I hope so.
But I have my doubts.
I know that there was a presentation given by Neil McGregor (a biochemist who has been doing me/cfs research since the 90s) in which he said that pwme/cfs were so very different from controls genetically that he thought that they had never in truth been well (in the sense that the controls were well).
People like Jen Brea and Julie Rehmeyer seem to have had clear mechanical CNS problems that perpetuated their ME/CFS and perhaps made them susceptible to ME/CFS in the first place. Which would also mean that they too had never truly been well in the sense that the controls are well.
Or might, I understand that while teathered cord is usually something that happens at week 10-12 of gestation it is also something that can happen later in life as a result of a traumatic injury such as a car crash. So if teathered cord sets up a subgroup up for ME/CFS, that subgroup could contain people who once were well and people who never were truly well. And one can imagine that they might get fully well after the surgery.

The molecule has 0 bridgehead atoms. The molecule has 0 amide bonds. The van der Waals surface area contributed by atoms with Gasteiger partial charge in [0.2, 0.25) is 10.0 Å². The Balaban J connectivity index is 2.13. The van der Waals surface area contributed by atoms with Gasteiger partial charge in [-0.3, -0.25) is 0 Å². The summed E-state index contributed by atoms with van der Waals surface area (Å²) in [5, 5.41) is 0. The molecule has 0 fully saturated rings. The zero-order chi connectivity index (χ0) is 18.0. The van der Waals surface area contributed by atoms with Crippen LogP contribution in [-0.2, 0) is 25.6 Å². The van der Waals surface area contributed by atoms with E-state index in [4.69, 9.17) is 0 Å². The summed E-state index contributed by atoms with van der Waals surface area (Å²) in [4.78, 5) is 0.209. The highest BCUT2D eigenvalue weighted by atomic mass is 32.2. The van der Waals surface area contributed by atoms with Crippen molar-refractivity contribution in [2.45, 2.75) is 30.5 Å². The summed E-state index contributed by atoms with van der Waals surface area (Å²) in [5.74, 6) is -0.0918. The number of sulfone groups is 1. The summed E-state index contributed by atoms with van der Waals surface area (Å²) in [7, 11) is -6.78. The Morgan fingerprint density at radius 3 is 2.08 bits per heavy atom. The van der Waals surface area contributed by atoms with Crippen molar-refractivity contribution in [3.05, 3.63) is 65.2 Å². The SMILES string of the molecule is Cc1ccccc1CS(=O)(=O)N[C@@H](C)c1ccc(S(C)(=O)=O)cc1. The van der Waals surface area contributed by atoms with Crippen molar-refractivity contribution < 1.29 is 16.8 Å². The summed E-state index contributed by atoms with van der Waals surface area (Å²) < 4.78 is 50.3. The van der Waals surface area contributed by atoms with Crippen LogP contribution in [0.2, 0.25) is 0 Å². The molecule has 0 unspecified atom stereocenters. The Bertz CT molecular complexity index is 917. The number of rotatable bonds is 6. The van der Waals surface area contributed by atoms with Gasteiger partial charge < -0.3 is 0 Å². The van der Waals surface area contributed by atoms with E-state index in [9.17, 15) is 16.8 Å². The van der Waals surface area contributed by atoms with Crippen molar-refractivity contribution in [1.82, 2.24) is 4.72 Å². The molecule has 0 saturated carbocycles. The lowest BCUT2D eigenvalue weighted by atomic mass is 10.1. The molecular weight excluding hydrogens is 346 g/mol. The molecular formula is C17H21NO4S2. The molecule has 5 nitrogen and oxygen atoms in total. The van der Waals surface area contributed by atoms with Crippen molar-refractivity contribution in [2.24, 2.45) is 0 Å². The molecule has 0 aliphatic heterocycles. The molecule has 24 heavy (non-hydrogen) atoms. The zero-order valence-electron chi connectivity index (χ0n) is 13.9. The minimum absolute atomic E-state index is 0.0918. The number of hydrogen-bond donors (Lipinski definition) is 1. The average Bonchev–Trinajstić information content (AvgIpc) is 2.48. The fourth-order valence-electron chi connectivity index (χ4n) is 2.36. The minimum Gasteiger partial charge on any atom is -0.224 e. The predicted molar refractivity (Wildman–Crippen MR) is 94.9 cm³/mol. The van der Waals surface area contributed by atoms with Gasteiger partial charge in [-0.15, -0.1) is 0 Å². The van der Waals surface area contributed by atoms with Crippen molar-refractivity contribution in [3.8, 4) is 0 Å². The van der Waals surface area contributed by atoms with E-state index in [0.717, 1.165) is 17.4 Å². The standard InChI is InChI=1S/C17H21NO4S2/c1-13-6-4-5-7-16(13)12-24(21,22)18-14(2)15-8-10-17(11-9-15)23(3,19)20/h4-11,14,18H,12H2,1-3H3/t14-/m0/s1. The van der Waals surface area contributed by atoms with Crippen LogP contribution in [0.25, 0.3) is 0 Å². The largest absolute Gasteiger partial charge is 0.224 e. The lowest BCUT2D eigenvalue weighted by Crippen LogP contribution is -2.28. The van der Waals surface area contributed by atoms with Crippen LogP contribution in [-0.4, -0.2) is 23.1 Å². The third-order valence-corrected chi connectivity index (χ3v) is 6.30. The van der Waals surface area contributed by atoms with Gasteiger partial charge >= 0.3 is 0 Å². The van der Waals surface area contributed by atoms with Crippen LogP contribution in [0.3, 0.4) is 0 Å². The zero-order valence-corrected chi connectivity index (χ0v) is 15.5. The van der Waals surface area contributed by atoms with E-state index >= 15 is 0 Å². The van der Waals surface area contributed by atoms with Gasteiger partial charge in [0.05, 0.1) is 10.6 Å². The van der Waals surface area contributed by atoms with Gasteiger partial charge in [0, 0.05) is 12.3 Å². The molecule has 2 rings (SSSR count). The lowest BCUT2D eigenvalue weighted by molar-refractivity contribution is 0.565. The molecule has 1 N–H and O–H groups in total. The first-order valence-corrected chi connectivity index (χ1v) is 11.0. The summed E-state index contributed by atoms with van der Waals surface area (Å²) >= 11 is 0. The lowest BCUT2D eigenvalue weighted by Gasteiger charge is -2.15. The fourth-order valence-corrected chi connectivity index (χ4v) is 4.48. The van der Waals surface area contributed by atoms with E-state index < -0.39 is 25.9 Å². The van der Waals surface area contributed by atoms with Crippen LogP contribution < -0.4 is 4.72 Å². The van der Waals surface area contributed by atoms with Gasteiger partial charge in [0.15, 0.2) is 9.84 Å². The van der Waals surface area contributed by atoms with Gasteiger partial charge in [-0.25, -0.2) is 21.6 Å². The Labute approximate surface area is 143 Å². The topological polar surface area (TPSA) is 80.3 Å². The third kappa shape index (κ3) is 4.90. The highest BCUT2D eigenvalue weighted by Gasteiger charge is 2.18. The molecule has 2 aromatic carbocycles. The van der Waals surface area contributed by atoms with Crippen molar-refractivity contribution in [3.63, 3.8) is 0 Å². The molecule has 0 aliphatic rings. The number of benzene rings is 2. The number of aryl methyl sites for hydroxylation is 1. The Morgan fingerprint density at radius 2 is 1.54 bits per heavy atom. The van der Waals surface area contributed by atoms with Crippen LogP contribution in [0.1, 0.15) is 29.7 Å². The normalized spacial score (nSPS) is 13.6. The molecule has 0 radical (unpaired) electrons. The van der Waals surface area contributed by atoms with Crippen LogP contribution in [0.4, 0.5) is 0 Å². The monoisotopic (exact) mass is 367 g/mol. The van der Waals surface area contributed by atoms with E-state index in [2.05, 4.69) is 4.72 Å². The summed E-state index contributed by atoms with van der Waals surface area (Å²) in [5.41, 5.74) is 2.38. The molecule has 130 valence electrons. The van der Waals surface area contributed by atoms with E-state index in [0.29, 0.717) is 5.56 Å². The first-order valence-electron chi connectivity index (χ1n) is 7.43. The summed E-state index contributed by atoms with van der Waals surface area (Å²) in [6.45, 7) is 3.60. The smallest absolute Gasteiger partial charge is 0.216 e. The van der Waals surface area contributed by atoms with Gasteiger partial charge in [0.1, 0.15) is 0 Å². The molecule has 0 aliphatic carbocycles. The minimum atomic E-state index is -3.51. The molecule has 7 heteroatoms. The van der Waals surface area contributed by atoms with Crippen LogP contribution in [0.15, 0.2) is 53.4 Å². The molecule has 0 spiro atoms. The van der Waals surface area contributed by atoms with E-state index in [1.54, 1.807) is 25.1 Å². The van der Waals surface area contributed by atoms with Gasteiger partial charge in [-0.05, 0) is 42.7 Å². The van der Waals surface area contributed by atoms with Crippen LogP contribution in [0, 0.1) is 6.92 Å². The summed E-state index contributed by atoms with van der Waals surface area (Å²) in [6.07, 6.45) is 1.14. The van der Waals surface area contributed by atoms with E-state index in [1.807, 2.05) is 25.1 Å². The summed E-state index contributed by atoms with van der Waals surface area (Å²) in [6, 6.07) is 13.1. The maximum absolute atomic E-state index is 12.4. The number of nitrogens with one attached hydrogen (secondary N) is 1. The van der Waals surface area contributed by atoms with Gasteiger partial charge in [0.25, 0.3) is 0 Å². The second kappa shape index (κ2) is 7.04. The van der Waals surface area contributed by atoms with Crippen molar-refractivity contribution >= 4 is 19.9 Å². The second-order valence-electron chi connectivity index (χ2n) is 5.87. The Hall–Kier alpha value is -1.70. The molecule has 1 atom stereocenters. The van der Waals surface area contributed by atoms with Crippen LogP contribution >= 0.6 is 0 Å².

But only if the only difference between this subgroup and controls was teathered cord. Tis subset may for all I know have some of the genetic differences that McGregor spoke of.
I know that there are people who seem to have recovered from ME/CFS - I have two in my family. But I am not aware of any research that has compared them to healthy controls. I think I heard Ron Davis say something about the need to study these people to see if they were in fact recovered (i.e. as healthy as controls) or just better than they had been/ well enough to get by.
The group of women that Osamu Hotta studied would seem to be a useful cohort to study. They recovered from something that seemed to meet our definition, but recovery for that study was defined as having returned to work or school. They could still be pretty ill and meet that definition of recovery.
This sort of evidence makes me suspect that we may have all been people who are damaged in some way that made ME/CFS possible, and that a return to health - if possible might be a return to a sort of ill-health rather than the health enjoyed by controls.